Monday, August 17, 2020

YA Revolutionary War Espionage Story An Exciting, Appealing Departure

(Image from Barnes & Noble)

When her mother dies, 15-year-old Francesca "Frannie" Tasker is left in the hands of her greedy, lascivious stepfather.  The older man insists she take her mother's place as his bride; Frannie would rather die.  She gets her wish when a shipwreck in the Bahaman waters where she dives for treasure delivers up the corpse of an obviously well-bred young woman.  Frannie can't save the dead girl, but maybe by letting herself "die" and assuming the girl's identity, Frannie can save herself.  The ruse only has to last long enough to get her far away from her evil stepfather in the Bahamas.  Trading her rags for the dead girl's sodden but sumptuous clothing, Frannie steps boldly into her new life. 

Frannie's ploy works far better than she ever expected it to.  Becoming Emmeline Coates, a wealthy New York City heiress, gives her exposure to the kind of luxury she's never known.  It also teaches her about the trouble brewing in America's fledgling colonies.  Even though her looming marriage to a handsome British lieutenant feels like being caged all over again, Frannie recognizes that her closeness to him could prove very advantageous.  Determined to do what she can to help her new country, she becomes an unlikely spy for George Washington.  Her borrowed identity already puts Frannie's gilded life at risk, but now she's playing an even more dangerous game, one that could end with her as dead as the real Emmeline Coates.  

Rebel Spy—a YA historical novel based on a real female spy known only as "Agent 355"—is a departure for Veronica Rossi, who's known for writing supernatural and dystopian books.  I, for one, enjoyed Rossi's foray into hist-fic.  As much as I adore the genre, I haven't read a lot of stories about the Revolutionary War, so I found Rebel Spy's setting fascinating.  Colorful period detail fleshes out the backdrop, which adds authenticity to Frannie's tale, which—let's face it—is a tad bit far-fetched.  Still, it features an empathetic heroine, an exciting plot, and a smoldering romance.  Combined with the book's intriguing setting, these appealing elements create an engrossing, entertaining book that kept me turning pages.  True, I would have preferred a story with more derring-do and less romance, but overall, I can't complain too much.  Overall, I quite enjoyed Rebel Spy.  I'm definitely up for more historical fiction from Rossi—here's hoping there's more in the works!

(Readalikes:  Um, I can't think of anything.  Can you?)

Grade:


If this were a movie, it would be rated:


for mild language (no F-bombs), violence, blood/gore, and disturbing subject matter

To the FTC, with love:  Another library fine find

12 comments:

  1. I really like the setting of this one too!

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    1. Me, too! I need to find more Revolutionary War fiction.

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  2. I really hope more teens and YAs are reading this kind of stuff to supplement the sketchy amount of history they get in our public schools anymore.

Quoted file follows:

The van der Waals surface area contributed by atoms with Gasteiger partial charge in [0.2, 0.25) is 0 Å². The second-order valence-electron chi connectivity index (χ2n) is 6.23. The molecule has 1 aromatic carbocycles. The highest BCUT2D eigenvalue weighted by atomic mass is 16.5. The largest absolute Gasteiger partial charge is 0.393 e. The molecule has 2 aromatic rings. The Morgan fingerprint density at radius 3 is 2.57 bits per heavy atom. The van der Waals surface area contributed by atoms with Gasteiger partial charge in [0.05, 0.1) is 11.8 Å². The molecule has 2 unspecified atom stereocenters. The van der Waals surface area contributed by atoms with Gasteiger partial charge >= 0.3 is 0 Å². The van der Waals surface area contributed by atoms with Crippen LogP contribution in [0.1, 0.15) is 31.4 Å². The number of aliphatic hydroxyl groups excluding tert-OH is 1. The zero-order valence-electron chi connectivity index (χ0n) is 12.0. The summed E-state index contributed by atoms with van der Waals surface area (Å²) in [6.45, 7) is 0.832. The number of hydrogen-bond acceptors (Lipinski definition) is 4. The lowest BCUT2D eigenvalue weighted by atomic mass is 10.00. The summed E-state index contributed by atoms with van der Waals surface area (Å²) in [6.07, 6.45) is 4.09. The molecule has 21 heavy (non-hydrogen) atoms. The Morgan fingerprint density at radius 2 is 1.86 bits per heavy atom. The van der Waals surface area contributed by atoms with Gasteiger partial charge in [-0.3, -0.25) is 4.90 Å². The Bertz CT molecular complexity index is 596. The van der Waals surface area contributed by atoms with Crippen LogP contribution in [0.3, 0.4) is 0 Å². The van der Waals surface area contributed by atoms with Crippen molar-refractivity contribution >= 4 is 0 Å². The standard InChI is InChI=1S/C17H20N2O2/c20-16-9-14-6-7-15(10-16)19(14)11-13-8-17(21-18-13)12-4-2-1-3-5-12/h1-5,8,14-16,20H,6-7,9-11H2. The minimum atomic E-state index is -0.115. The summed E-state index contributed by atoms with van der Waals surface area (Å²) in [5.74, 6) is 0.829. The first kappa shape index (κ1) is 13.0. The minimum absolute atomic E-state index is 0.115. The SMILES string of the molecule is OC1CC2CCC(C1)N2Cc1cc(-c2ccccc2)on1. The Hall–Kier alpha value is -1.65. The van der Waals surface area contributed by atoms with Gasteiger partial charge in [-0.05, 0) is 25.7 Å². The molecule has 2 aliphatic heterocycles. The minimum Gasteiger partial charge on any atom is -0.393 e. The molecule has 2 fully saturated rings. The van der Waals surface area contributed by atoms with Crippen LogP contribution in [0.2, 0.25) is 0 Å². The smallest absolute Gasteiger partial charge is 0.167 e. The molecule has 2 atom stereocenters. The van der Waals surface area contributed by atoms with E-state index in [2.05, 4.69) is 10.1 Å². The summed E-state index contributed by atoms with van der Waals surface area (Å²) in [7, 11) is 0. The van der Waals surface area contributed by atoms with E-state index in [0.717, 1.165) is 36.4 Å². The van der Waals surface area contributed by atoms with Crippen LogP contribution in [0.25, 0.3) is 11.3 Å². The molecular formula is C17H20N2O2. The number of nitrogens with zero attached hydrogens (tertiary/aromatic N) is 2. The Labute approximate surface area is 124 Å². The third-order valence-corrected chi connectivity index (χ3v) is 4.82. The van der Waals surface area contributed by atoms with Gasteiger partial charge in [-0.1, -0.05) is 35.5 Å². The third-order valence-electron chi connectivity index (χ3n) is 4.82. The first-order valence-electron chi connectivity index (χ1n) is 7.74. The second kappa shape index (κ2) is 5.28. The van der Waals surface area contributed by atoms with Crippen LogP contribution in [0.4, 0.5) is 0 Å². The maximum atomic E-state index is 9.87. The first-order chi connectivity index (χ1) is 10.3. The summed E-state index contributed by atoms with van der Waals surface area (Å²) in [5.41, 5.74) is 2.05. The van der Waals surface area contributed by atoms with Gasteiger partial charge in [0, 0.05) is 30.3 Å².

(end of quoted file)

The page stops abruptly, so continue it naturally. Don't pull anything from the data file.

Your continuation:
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    1. My fear is that these books are being written for teens and they're not reading them. Most teens I know are more into contemporary stories or sci fi/fantasy. I hope at least some YA readers enjoy historical novels!

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  3. This sounds like a great story and one that I hope more teens learn about: women who dressed as men in the wars, fought, spied, nursed, and more. They made such important contributions and when it's wrapped up in a good story, even better!

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    1. I've read several novels about women serving in the Civil War, but I've never read any others about women in the Revolutionary War. I was especially intrigued by the fact that this novel is based on a real woman. So cool!

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  4. LOVE the sound of this one. There are so many interesting nuggets throughout history, I love when an author is able to build a fictional story around them. :)

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    1. Me, too! It makes history more intimate and relatable.

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  5. I'm also intrigued with your thoughts about this book. It reminds me of one that I read many, many, many years ago - Celia Garth. Not sure how well that one would hold up in today's world, but it featured a seamstress in Charleston during the Revolutionary War. Celia becomes a spy for The Swamp Fox - Francis Marion - and helps the soldiers during that time. I may check and see if my library has this one.

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    1. Sounds like a good one. You don't remember the title? I'll have to see if I can figure it out. It sounds like one I'd like.

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    2. Just realized that CELIA GARTH is the title, not the author. Ha ha. I'm a little slow today ...

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  6. This sounds quite interesting. Is it heavy on the romance? I have not read much from this time period or setting either. Great review Susan.

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